3. My clutch master cylinder was too small. While it resulted in very light pedal effort, it wasn’t moving the clutch enough to fully disengage it. Moving to a proper size master cylinder resulted in an “OMG Gezzus Christ” level of pedal pressure, heavy enough that when I’d push it in, I’d raise up out of the seat, probably around 150 lbs of pedal pressure… not acceptable, even if correct. So I backed off to a 13/16″ cylinder  which seems perfect. Not too heavy, and even after heat-soaking, there’s no grinding. I’m just going to have to get used to the fact that when leaving a stop, nothing happens until the pedal is very nearly completely released. As it is now, after the light goes green I sit there like a goof because I’m not used to releasing the clutch pedal so far before it bites. Give me time.

I’ve began tentatively experimenting with heel-and-toe shifting, and the transmission works great… when done right of course. I worry that there may be some embarrassing grinding episodes on upcoming videos… and NOW I understand why I sometimes hear 18-wheel drivers struggling to shift. Anyway, this should be the last post regarding the transmission issue.

Regarding the search for a generic hood scoop, the first inquiry went about as expected. A Chinese-made part that looked like it might fit was found, but since the sides are curved, it seemed wise to confirm with the mfg whether it would cover the rectangular hole in my engine cover. I sent a question saying that I had a custom car and wanted to know if it would cover a hole of size X. The “answer” was, “our scoops fit practically all cars. If it doesn’t fit, contact us, and we may ask for pictures, and we’ll remove your car off our list if it doesn’t and you get to keep it.” Sigh… So I sent back a slightly testy response, saying that it was a custom car so it’s not on any mfg’s “list”. Can’t they just answer the question?” The reply came back, “it won’t fit.” Wonder if it’s true or whether I worried them…

2 June 2013

Took the car out again to fully heat-soak it, and… the grinding issue is still there but not nearly as bad, and it can now be put into reverse without much fuss. A big difference between the old and new clutch is where it engages. The old one engaged near the floor, while the new one catches way up high. I’m going to call and ask if that’s normal, or whether I set the stop wrong…

The next issues, though smaller, are actually fairly annoying. With the air cleaner right behind my head, when I get on the gas it’s like being near an industrial-size sand blaster… effing loud. The search is on for a small generic hood scoop to cover the air filter element, to point the intake (and  noise) toward the rear of the car. Preliminary searching has found that generic Interweb air scoops are sorely lacking for dimensional data, making it hard to find one of known size.

After that, wind-wings will be attached to the sides of the windscreen to stave off the wind whipping around and pummeling me in the left ear. The job will be fairly easy thanks to having roll cage tubing surrounding the windscreen.

1 June 2013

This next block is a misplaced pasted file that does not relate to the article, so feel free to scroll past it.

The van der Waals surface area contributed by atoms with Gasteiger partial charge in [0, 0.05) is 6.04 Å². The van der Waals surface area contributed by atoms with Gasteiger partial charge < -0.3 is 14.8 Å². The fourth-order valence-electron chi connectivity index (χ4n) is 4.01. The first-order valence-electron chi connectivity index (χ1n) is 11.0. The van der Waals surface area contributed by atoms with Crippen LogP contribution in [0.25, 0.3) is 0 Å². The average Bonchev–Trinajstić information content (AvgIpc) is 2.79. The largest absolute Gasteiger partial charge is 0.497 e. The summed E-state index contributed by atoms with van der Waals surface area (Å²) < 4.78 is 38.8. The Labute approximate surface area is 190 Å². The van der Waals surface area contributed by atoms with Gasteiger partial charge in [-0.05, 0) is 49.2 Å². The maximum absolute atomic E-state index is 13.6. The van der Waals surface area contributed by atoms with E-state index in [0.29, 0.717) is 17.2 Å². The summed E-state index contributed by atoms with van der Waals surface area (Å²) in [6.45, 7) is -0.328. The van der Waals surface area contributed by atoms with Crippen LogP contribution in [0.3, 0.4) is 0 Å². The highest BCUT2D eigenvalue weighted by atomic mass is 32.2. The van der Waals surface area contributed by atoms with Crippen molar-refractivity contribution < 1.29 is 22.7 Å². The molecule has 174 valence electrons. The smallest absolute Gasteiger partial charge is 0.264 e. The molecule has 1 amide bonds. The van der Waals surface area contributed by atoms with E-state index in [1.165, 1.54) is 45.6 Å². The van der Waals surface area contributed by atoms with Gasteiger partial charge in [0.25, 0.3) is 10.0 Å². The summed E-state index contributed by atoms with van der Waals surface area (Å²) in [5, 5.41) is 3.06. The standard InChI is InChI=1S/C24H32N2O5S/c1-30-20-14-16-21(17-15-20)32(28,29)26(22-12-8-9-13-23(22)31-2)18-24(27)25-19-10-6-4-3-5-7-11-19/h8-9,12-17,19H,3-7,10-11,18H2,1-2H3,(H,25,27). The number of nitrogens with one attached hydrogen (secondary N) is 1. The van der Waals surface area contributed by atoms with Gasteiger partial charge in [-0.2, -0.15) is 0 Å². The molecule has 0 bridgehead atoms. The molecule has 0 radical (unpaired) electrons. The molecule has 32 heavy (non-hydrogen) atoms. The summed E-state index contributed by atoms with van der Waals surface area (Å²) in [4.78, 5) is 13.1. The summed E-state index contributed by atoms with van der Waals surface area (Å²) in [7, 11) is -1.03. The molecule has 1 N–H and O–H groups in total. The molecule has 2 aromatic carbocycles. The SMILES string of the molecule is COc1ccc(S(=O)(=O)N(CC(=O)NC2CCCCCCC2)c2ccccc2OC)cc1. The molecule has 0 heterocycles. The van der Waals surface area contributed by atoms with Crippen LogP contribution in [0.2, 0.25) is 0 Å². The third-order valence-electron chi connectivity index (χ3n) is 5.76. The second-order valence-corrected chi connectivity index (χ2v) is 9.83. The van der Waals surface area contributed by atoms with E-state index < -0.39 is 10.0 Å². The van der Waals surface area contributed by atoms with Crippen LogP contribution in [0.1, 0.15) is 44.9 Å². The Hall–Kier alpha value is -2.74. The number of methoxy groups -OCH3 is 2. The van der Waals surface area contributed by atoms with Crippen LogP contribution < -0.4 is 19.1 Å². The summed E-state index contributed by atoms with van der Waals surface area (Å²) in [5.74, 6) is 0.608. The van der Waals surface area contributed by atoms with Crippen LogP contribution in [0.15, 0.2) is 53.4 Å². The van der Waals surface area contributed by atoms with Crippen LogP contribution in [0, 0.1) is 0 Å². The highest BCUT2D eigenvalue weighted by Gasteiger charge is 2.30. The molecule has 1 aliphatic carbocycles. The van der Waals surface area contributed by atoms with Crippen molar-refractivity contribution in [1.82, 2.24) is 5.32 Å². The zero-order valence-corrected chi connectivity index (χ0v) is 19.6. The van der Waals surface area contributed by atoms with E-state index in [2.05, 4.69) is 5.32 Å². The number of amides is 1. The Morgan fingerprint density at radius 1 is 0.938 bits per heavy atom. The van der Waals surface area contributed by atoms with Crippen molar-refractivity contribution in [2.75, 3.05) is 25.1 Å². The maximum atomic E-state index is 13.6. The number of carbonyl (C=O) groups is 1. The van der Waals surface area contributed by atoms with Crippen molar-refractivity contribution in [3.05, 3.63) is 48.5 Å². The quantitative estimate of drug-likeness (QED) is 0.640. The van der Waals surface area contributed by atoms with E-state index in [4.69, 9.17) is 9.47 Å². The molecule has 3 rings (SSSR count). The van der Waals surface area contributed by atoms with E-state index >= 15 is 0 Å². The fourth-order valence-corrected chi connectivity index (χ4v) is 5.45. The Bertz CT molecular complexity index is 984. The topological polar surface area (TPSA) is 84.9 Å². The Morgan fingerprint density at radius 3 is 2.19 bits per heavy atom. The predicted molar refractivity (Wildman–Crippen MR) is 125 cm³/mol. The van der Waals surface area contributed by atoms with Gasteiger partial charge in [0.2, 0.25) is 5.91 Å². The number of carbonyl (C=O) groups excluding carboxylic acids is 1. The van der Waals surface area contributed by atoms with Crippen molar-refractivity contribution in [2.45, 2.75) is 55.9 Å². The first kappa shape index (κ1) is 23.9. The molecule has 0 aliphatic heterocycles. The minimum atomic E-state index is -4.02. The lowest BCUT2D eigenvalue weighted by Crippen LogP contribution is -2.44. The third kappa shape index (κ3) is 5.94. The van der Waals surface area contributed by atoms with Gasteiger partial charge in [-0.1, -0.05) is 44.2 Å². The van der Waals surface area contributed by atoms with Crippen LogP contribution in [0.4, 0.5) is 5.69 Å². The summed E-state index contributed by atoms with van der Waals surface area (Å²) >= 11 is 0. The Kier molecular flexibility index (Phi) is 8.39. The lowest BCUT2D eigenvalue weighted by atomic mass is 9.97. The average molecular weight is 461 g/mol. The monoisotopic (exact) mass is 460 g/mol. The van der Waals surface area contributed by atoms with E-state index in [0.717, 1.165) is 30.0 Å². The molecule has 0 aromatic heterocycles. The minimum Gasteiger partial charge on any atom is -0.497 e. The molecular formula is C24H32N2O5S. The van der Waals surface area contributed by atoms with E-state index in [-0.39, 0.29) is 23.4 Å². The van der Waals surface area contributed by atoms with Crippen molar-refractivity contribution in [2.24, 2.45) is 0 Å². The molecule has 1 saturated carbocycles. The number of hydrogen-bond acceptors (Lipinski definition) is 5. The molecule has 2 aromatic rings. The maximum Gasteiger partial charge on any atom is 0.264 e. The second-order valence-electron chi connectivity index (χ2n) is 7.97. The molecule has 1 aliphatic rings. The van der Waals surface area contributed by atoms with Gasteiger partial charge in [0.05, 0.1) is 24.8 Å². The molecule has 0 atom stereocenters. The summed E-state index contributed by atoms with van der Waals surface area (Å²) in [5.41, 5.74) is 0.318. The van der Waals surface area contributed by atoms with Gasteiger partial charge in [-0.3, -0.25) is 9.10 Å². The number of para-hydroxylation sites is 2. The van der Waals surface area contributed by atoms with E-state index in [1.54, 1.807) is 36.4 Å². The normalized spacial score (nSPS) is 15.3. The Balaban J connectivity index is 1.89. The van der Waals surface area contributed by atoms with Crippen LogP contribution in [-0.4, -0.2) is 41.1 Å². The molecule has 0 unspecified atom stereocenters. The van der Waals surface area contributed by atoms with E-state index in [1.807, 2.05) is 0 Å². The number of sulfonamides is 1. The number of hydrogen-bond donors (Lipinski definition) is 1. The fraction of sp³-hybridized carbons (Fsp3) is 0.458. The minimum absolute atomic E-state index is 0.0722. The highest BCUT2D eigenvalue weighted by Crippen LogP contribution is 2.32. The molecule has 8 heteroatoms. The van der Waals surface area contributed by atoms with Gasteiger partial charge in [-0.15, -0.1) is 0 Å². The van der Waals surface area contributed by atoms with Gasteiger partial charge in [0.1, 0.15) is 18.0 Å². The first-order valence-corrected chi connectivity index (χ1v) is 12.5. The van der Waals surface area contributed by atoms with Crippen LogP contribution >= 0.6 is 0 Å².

The engine is back in and the car’s running again, finally! It’s very promising; no grinding going into reverse, though the car needs to be driven more to better let it heat-soak. The icing on the cake is that Competition Clutch also changed the diaphragm springs to lighten the clutch pressure, and it’s much nicer.  No longer is it a constant reminder of driving a “race car”, now it’s not like a regular OEM clutch. Very impressive for a clutch that’s rated at “only” 500 ft-lbs!

Regarding the higher-pressure wastegate springs, either Tial makes inaccurate springs, I design awesome headers, or the MAP sensor is reading a bit low. The new 0.6 bar springs produced an indicated 0.54 Bar, which is okay, but that’s not the main curiosity. It’s that there doesn’t appear to be any boost-creep – except that’s just not possible. Think of boost as a water pressure gauge attached halfway along a length of garden hose. With the hose pressurized but the spray valve closed, the pressure gauge will read the pressure fed to the hose. However, open the spray valve and the pressure reading will drop to read the back-pressure caused by the open spray valve, plus the fluid drag along the walls of the hose. No matter how high-flowing the spray valve is, there will always be some back-pressure, and the higher the flow, the more there’ll be. And yet, a third-gear pull showed boost maintaining 0.53 Bar within a few counts from 3000-7000 rpm.

For those wondering why I’m using Bar units for boost measurement and not PSI, it’s due to how the flat dash handles data. The Honda ECU measures MAP in Bar, so initially – being American – I  converted it to psi. That worked fine – but only for positive boost. The dash is apparently unable to digest negative MAP values, wrapping negative values around to 65XXX – a sure sign that their software can only handle unsigned (non-negative) inputs. Not a big deal, and after using it for a while it’s become quite natural but took a bit of getting used to. 1.0 Bar = 14.5 psi (atmospheric pressure at sea level.) Most of the time the dash displays about 0.4-0.6 Bar, meaning that the intake manifold is pulling a vacuum (anything below 1.0 Bar.) If it reads 1.0 Bar it means boost is balanced against manifold vacuum, and 1.6 Bar means it’s 0.6 Bar above ambient pressure, or 8.7 lbs, though my setup isn’t quite reaching that for some reason.

There’ll be more driving tomorrow but I can’t go too far from home; I’m on-call this weekend. Would have been tempting to do a run up Palomar Mountain… but oh well. Probably just as well since things need to be checked out several time since it was so heavily torn apart.